Bailout talks back in Athens, as tough conditions approved

Bailout negotiators are due to return to Athens to start talks on a massive new rescue package after Greece's parliament approved tough new conditions set by lenders.

Officials in Athens and at the European Union said negotiators are expected to start arriving Friday, marking the first time high-level talks will be held in the Greek capital since Prime Minister Alexis Tsipras' left-wing government assumed power in late January.

The news came hours after parliament approved a second round of reforms Greece's European creditors had demanded before the negotiations could start. Tsipras narrowly survived an anti-austerity revolt within his own party.

It was the final hurdle the country had to clear before talks can start over a third bailout worth around 85 billion euros ($93 billion).

Without the money, Greece would be unable to pay the debts due over the coming three years and would likely be forced to leave the euro, Europe's shared currency.

The past week, parliament approved two rounds of conditions — the first introducing sweeping sales tax increases and the second concerning trial and banking reform.

Tsipras relied on opposition party support to push the measures through parliament.

"We have chosen a compromise that forces us to implement a program in which we do not believe, and we will implement it because the alternatives are tough," Tsipras said. "We are summoned today to legislate under a state of emergency."

Both sides hope discussions will conclude by Aug. 20, when Greece has a payment of a little more than 3 billion euros ($3.2 billion) due to the European Central Bank.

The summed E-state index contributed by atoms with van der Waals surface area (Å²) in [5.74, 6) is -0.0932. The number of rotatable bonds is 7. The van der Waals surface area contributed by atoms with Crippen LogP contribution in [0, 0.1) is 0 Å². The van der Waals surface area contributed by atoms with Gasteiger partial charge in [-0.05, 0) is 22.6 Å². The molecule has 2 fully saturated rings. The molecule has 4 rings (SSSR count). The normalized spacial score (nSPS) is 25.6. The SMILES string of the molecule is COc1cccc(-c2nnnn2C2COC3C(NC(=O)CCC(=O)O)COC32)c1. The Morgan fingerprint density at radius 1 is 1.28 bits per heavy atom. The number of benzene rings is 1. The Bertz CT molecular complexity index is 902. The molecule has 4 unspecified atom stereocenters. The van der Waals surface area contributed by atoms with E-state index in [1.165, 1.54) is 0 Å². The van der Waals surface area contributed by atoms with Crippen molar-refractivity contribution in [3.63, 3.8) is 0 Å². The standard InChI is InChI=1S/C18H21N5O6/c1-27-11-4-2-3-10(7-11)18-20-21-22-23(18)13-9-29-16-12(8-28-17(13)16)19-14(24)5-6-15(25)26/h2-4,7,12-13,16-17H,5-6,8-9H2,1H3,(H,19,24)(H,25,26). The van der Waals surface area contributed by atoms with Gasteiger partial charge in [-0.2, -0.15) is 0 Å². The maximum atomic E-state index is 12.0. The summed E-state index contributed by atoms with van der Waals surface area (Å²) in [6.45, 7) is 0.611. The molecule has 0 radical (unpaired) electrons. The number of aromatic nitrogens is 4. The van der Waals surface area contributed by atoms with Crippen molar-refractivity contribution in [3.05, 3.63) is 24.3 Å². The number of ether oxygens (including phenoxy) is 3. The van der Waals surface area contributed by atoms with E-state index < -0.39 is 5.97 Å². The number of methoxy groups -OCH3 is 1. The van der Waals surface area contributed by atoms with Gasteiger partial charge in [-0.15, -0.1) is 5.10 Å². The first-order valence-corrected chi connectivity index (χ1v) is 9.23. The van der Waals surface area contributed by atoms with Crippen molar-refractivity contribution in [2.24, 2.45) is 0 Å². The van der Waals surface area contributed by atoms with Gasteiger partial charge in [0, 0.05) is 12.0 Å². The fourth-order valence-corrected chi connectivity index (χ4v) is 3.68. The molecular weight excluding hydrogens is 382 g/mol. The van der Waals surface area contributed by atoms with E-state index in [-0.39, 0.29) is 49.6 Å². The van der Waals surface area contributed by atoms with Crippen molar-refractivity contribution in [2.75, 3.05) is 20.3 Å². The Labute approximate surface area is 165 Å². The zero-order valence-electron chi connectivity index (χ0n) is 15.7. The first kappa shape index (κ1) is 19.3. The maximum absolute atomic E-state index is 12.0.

A government official in Athens, who asked not to be identified because negotiations had not formally started, said Greece was determined to resist any further conditions being set for the third bailout.

Greece has committed to reducing state spending on pensions, but says it need more time to draw up measures that spare low-income retirees further hardship. Major pension changes were not included in either round of reforms approved by parliament.

Bailout negotiators from the European Commission, European Central Bank, and International Monetary Fund — once commonly referred to as the "Troika" — were criticized by the Tsipras government as having trampled on the country's national dignity and sovereign rights.

Footage of the stone-faced inspectors entering the Finance Ministry was shown on live television during their visits.

The Greek government earlier this year insisted the negotiations be moved to Belgian capital, renamed negotiators the "Brussels Group," and authorized them to speak to Greek negotiators, not Cabinet ministers.

Following the two parliamentary votes required by creditors, the Greek government hopes that the economy will stabilize following a crisis-ridden period that's seen strict capital controls imposed amid fears over the country's future in the euro.

Banks reopened Monday after being shuttered for more than three weeks, albeit for limited transactions, as daily withdrawals at ATMs are still limited to 60 euros ($65) per account holder.

Dissent within Tsipras' Syriza party twice came close to toppling the government, and has fuelled speculation of an earlier-than-expected general election in fall.

But party critics insisted they continued to back Tsipras while disagreeing with a third bailout.

"Diversity is the strength of our party, not its weakness," former minister and outspoken dissenter Panagiotis Lafazanis said.